Foreign national arrested by ICE in North Bergen

Part of statewide immigration enforcement sweep that nabbed 115

A man is taken into custody by U.S. Customs and Immigration Enforcement. Photo courtesy of ICE.

Two foreign nationals were arrested last week in a statewide immigration enforcement sweep in North Bergen and Guttenberg.

Efforts conducted by U.S. Immigration and Customs Enforcement’s Enforcement and Removal Operations (ERO) in New Jersey led to the arrest of 115 foreign nationals.

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According to a Feb. 4 press release, the enforcement efforts targeted “at-large criminal aliens, illegal re-entrants, and other immigration violators.”

From Jan. 27 to Feb. 1, Immigration and Customs Enforcement (ICE) arrested 115 foreign nationals. According to ICE, 84 percent of those arrested had prior criminal convictions and or pending criminal charges.

ICE said the convictions and pending charges included homicide, sexual assault on a minor, child abuse, possession of narcotics, distribution of narcotics, extortion, DUI, fraud, domestic violence, theft, possession of a weapon, robbery, aggravated assault, resisting arrest, endangering the welfare of a child, assault by auto, receiving stolen property, shoplifting, burglary, and illegal reentry.

“This targeted enforcement action focuses on the arrest of individuals convicted of serious crimes and are a threat to public safety,” said Ruben Perez, acting field office director of ERO Newark. “Because of the targeted efforts of these professional officers, there are 115 fewer criminals in our communities.”

The two foreign nationals arrested in the sweep were from Central America.

A 44-year-old Salvadoran national was arrested in North Bergen. According to ICE, the Salvadorian has a prior conviction for the offense of endangering the welfare of a child.

In nearby Guttenberg, a 40-year-old Mexican national was apprehended by ICE. He has convictions for child abuse, domestic violence, and a DUI.

Throughout the Garden State, ICE arrested an additional 32 Mexican and 12 Salvadorian foreign nationals.

Some will face federal criminal prosecutions for illegal entry and illegal re-entry after removal, according to ICE. A foreign national who illegally re-enters the United States after removal can face up to 20 years in federal prison if criminally prosecuted.

State and federal officials differ in approach

While Perez called the results of the enforcement efforts remarkable, he criticized the state’s efforts to limit enforcement cooperation with ICE.

“The remarkable results of our officers and law enforcement partners highlight ICE’s ongoing commitment to public safety in the face of the New Jersey Attorney General’s Immigrant Trust Directive, which severely limits local and state law enforcement cooperation with ICE-ERO,” Perez said.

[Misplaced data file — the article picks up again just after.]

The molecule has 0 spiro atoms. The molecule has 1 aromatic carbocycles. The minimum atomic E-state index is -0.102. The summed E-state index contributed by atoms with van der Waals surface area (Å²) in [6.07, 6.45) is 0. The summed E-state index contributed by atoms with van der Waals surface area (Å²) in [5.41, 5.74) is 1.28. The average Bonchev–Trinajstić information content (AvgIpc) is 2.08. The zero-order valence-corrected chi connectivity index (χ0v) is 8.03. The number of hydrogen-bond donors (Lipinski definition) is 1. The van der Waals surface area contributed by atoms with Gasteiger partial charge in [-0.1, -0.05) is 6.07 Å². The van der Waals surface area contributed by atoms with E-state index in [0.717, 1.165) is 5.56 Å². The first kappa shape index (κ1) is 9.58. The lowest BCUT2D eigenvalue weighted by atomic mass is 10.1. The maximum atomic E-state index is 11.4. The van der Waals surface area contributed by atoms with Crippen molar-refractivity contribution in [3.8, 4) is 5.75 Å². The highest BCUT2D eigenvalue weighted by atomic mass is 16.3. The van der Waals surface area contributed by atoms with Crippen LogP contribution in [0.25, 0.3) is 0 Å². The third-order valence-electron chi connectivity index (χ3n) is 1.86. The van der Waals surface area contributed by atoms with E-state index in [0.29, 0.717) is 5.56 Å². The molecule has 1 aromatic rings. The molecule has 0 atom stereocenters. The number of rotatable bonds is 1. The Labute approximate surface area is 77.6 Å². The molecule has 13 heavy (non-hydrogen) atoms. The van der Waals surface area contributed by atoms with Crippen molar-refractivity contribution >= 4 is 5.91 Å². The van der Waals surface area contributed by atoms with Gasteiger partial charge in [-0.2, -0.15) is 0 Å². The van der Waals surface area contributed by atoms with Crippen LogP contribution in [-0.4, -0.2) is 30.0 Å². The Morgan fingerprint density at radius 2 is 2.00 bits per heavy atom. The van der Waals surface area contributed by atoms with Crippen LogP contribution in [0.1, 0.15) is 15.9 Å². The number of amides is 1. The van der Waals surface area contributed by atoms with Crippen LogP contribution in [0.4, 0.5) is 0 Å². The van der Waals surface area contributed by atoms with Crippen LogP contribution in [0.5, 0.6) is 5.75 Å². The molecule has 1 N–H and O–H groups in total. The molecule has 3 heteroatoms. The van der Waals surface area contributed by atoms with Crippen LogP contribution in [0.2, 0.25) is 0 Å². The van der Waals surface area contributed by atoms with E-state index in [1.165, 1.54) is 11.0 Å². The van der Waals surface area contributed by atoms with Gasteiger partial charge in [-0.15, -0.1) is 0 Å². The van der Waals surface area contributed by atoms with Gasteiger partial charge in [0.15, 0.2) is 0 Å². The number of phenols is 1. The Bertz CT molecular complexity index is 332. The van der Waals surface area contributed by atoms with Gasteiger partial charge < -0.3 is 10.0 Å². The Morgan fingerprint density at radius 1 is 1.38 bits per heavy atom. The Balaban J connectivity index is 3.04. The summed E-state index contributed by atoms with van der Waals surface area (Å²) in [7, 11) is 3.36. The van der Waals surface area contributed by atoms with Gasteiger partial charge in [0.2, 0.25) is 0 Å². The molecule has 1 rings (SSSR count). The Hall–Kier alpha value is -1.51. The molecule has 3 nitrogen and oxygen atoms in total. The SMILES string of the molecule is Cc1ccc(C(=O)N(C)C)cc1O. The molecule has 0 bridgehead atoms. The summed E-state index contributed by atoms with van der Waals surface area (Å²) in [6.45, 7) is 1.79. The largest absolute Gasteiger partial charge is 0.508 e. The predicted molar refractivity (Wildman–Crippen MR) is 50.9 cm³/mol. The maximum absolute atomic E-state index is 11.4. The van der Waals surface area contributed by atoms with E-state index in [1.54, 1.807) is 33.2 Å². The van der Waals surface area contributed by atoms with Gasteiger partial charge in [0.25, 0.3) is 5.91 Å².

According to the NJ Office of the Attorney General, The Immigrant Trust Directive is designed to strengthen trust between New Jersey’s law enforcement officers and the state’s diverse immigrant communities, thereby ensuring that victims and witnesses feel safe reporting crimes.

The directive is intended to draw a clearer distinction between state, county, and local law enforcement officers and federal immigration authorities. State, county, and local law enforcement enforce state criminal law. Federal immigration authorities enforce federal civil immigration law.

In effect since March of 2019, the directive limits the types of voluntary assistance that New Jersey’s 36,000 law enforcement officers may provide to federal immigration authorities. It applies to state and local police officers, correctional officers working in state prisons and county jails, and state and county prosecutors.

However, ICE is ramping up enforcement in uncooperative areas.

According to ICE, any local jurisdiction thinking that refusing to cooperate with ICE will result in a decrease in local immigration enforcement is mistaken. Jurisdictions that choose not to cooperate with immigration enforcement are likely to see an increase in ICE enforcement activity.

“ICE has no choice but to conduct more at-large, targeted enforcement actions since the agency is unable to take custody of a criminal alien within the confines of a local jail,” ICE said in the press release.

ICE’s Homeland Security Investigations (HSI) and U.S. Customs and Border Protection’s (CBP) New York Field Office assisted ICE ERO with these arrests.

“U.S. Customs and Border Protection is extremely proud to have assisted in this targeted enforcement action,” said Troy Miller, director of the CBP New York Field Office. “It is through collaborative efforts that law enforcement agencies can combat illegal acts and apprehend criminals who pose a threat to the homeland.”

According to ICE, “officers carry out targeted enforcement actions every day in locations around the country as part of the agency’s ongoing efforts to protect the nation.”

The agency said it focuses its limited resources by targeting those who pose the greatest threat to public safety and border security.

The agency claims its arrest statistics “clearly” reflect this. However, 26 percent of those arrested in the recent New Jersey sweep had no prior criminal conviction or pending criminal charges.

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